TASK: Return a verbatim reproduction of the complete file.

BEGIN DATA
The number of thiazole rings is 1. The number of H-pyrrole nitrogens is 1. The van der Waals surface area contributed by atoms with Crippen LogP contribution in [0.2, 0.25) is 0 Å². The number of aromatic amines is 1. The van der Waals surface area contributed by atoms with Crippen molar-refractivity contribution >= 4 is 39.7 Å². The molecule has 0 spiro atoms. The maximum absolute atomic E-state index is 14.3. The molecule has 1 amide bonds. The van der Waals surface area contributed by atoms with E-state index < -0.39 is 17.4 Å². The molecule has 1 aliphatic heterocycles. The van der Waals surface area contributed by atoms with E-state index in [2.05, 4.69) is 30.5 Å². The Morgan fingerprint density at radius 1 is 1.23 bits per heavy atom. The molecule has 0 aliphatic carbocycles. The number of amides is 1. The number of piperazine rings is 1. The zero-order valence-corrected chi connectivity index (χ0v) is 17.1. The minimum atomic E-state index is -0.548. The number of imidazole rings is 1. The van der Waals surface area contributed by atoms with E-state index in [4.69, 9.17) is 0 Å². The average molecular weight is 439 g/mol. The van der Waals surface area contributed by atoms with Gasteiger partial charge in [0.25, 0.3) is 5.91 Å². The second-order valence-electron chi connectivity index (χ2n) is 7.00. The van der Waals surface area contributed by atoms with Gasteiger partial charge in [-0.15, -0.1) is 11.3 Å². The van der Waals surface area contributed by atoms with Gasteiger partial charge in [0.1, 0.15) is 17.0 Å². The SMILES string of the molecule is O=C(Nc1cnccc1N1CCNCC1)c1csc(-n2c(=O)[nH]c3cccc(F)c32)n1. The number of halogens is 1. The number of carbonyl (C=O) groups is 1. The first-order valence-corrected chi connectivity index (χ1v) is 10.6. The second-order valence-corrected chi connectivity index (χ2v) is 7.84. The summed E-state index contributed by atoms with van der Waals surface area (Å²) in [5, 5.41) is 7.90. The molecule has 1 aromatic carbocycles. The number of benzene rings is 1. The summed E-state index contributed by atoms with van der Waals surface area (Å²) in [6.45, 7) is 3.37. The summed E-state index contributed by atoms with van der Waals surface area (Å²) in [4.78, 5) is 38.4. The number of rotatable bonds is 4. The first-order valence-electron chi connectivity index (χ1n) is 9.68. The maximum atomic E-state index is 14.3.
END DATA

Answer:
The number of thiazole rings is 1. The number of H-pyrrole nitrogens is 1. The van der Waals surface area contributed by atoms with Crippen LogP contribution in [0.2, 0.25) is 0 Å². The number of aromatic amines is 1. The van der Waals surface area contributed by atoms with Crippen molar-refractivity contribution >= 4 is 39.7 Å². The molecule has 0 spiro atoms. The maximum absolute atomic E-state index is 14.3. The molecule has 1 amide bonds. The van der Waals surface area contributed by atoms with E-state index < -0.39 is 17.4 Å². The molecule has 1 aliphatic heterocycles. The van der Waals surface area contributed by atoms with E-state index in [2.05, 4.69) is 30.5 Å². The Morgan fingerprint density at radius 1 is 1.23 bits per heavy atom. The molecule has 0 aliphatic carbocycles. The number of amides is 1. The number of piperazine rings is 1. The zero-order valence-corrected chi connectivity index (χ0v) is 17.1. The minimum atomic E-state index is -0.548. The number of imidazole rings is 1. The van der Waals surface area contributed by atoms with E-state index in [4.69, 9.17) is 0 Å². The average molecular weight is 439 g/mol. The van der Waals surface area contributed by atoms with Gasteiger partial charge in [0.25, 0.3) is 5.91 Å². The second-order valence-electron chi connectivity index (χ2n) is 7.00. The van der Waals surface area contributed by atoms with Gasteiger partial charge in [-0.15, -0.1) is 11.3 Å². The van der Waals surface area contributed by atoms with Gasteiger partial charge in [0.1, 0.15) is 17.0 Å². The SMILES string of the molecule is O=C(Nc1cnccc1N1CCNCC1)c1csc(-n2c(=O)[nH]c3cccc(F)c32)n1. The number of halogens is 1. The number of carbonyl (C=O) groups is 1. The first-order valence-corrected chi connectivity index (χ1v) is 10.6. The second-order valence-corrected chi connectivity index (χ2v) is 7.84. The summed E-state index contributed by atoms with van der Waals surface area (Å²) in [5, 5.41) is 7.90. The molecule has 1 aromatic carbocycles. The number of benzene rings is 1. The summed E-state index contributed by atoms with van der Waals surface area (Å²) in [6.45, 7) is 3.37. The summed E-state index contributed by atoms with van der Waals surface area (Å²) in [4.78, 5) is 38.4. The number of rotatable bonds is 4. The first-order valence-electron chi connectivity index (χ1n) is 9.68. The maximum atomic E-state index is 14.3.